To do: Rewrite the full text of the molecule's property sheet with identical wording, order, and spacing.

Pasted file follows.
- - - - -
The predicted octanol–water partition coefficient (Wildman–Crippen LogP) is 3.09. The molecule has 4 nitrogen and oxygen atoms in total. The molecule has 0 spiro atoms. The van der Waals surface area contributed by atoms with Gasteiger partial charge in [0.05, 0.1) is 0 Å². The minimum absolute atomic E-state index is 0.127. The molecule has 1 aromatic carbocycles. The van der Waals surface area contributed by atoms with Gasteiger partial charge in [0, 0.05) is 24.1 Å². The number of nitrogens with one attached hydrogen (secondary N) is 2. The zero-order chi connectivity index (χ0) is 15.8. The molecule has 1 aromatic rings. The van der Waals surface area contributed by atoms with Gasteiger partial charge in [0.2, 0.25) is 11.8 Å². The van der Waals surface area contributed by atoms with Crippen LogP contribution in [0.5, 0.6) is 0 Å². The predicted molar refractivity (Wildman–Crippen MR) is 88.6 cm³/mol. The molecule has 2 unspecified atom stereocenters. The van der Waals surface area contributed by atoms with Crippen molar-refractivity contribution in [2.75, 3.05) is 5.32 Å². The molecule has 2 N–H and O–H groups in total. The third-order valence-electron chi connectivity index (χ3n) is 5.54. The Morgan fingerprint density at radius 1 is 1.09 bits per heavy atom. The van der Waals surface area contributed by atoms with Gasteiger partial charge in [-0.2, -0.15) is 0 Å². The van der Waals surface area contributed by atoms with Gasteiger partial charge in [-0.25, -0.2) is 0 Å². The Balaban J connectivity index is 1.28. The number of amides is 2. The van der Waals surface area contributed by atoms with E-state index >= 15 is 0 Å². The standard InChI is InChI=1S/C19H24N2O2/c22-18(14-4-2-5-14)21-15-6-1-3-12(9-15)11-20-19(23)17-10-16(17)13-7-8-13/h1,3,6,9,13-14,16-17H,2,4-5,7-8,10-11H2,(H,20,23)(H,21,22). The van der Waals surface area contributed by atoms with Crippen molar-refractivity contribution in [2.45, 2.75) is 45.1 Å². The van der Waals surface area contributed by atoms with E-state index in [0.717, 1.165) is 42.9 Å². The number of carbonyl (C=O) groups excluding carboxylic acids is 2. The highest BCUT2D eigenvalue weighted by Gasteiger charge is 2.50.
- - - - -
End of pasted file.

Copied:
The predicted octanol–water partition coefficient (Wildman–Crippen LogP) is 3.09. The molecule has 4 nitrogen and oxygen atoms in total. The molecule has 0 spiro atoms. The van der Waals surface area contributed by atoms with Gasteiger partial charge in [0.05, 0.1) is 0 Å². The minimum absolute atomic E-state index is 0.127. The molecule has 1 aromatic carbocycles. The van der Waals surface area contributed by atoms with Gasteiger partial charge in [0, 0.05) is 24.1 Å². The number of nitrogens with one attached hydrogen (secondary N) is 2. The zero-order chi connectivity index (χ0) is 15.8. The molecule has 1 aromatic rings. The van der Waals surface area contributed by atoms with Gasteiger partial charge in [0.2, 0.25) is 11.8 Å². The van der Waals surface area contributed by atoms with Crippen LogP contribution in [0.5, 0.6) is 0 Å². The predicted molar refractivity (Wildman–Crippen MR) is 88.6 cm³/mol. The molecule has 2 unspecified atom stereocenters. The van der Waals surface area contributed by atoms with Crippen molar-refractivity contribution in [2.75, 3.05) is 5.32 Å². The molecule has 2 N–H and O–H groups in total. The third-order valence-electron chi connectivity index (χ3n) is 5.54. The Morgan fingerprint density at radius 1 is 1.09 bits per heavy atom. The van der Waals surface area contributed by atoms with Gasteiger partial charge in [-0.2, -0.15) is 0 Å². The van der Waals surface area contributed by atoms with Gasteiger partial charge in [-0.25, -0.2) is 0 Å². The Balaban J connectivity index is 1.28. The number of amides is 2. The van der Waals surface area contributed by atoms with E-state index >= 15 is 0 Å². The standard InChI is InChI=1S/C19H24N2O2/c22-18(14-4-2-5-14)21-15-6-1-3-12(9-15)11-20-19(23)17-10-16(17)13-7-8-13/h1,3,6,9,13-14,16-17H,2,4-5,7-8,10-11H2,(H,20,23)(H,21,22). The van der Waals surface area contributed by atoms with Crippen molar-refractivity contribution in [2.45, 2.75) is 45.1 Å². The van der Waals surface area contributed by atoms with E-state index in [0.717, 1.165) is 42.9 Å². The number of carbonyl (C=O) groups excluding carboxylic acids is 2. The highest BCUT2D eigenvalue weighted by Gasteiger charge is 2.50.